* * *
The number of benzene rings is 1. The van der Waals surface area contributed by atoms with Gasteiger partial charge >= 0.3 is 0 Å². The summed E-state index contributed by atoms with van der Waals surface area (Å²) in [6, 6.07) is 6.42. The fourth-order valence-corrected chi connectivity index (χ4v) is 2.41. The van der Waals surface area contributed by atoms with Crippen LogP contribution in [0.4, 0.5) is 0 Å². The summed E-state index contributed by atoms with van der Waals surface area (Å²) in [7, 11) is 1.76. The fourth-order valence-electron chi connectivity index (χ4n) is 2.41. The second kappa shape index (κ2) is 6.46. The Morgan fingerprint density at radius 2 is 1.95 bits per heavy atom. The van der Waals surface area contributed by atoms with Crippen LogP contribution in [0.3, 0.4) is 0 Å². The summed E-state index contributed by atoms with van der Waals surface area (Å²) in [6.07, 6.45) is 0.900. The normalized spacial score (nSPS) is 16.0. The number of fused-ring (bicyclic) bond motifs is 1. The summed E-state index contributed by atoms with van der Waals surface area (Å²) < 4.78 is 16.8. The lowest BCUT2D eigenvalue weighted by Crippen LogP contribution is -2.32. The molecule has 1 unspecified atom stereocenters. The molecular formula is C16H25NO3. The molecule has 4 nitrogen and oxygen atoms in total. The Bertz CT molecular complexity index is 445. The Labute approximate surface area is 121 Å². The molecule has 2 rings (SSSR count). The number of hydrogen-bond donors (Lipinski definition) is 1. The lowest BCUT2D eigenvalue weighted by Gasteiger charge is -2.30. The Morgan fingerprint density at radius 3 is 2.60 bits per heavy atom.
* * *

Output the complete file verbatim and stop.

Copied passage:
The number of benzene rings is 1. The van der Waals surface area contributed by atoms with Gasteiger partial charge >= 0.3 is 0 Å². The summed E-state index contributed by atoms with van der Waals surface area (Å²) in [6, 6.07) is 6.42. The fourth-order valence-corrected chi connectivity index (χ4v) is 2.41. The van der Waals surface area contributed by atoms with Crippen LogP contribution in [0.4, 0.5) is 0 Å². The summed E-state index contributed by atoms with van der Waals surface area (Å²) in [7, 11) is 1.76. The fourth-order valence-electron chi connectivity index (χ4n) is 2.41. The second kappa shape index (κ2) is 6.46. The Morgan fingerprint density at radius 2 is 1.95 bits per heavy atom. The van der Waals surface area contributed by atoms with Crippen LogP contribution in [0.3, 0.4) is 0 Å². The summed E-state index contributed by atoms with van der Waals surface area (Å²) in [6.07, 6.45) is 0.900. The normalized spacial score (nSPS) is 16.0. The number of fused-ring (bicyclic) bond motifs is 1. The summed E-state index contributed by atoms with van der Waals surface area (Å²) < 4.78 is 16.8. The lowest BCUT2D eigenvalue weighted by Crippen LogP contribution is -2.32. The molecule has 1 unspecified atom stereocenters. The molecular formula is C16H25NO3. The molecule has 4 nitrogen and oxygen atoms in total. The Bertz CT molecular complexity index is 445. The Labute approximate surface area is 121 Å². The molecule has 2 rings (SSSR count). The number of hydrogen-bond donors (Lipinski definition) is 1. The lowest BCUT2D eigenvalue weighted by Gasteiger charge is -2.30. The Morgan fingerprint density at radius 3 is 2.60 bits per heavy atom.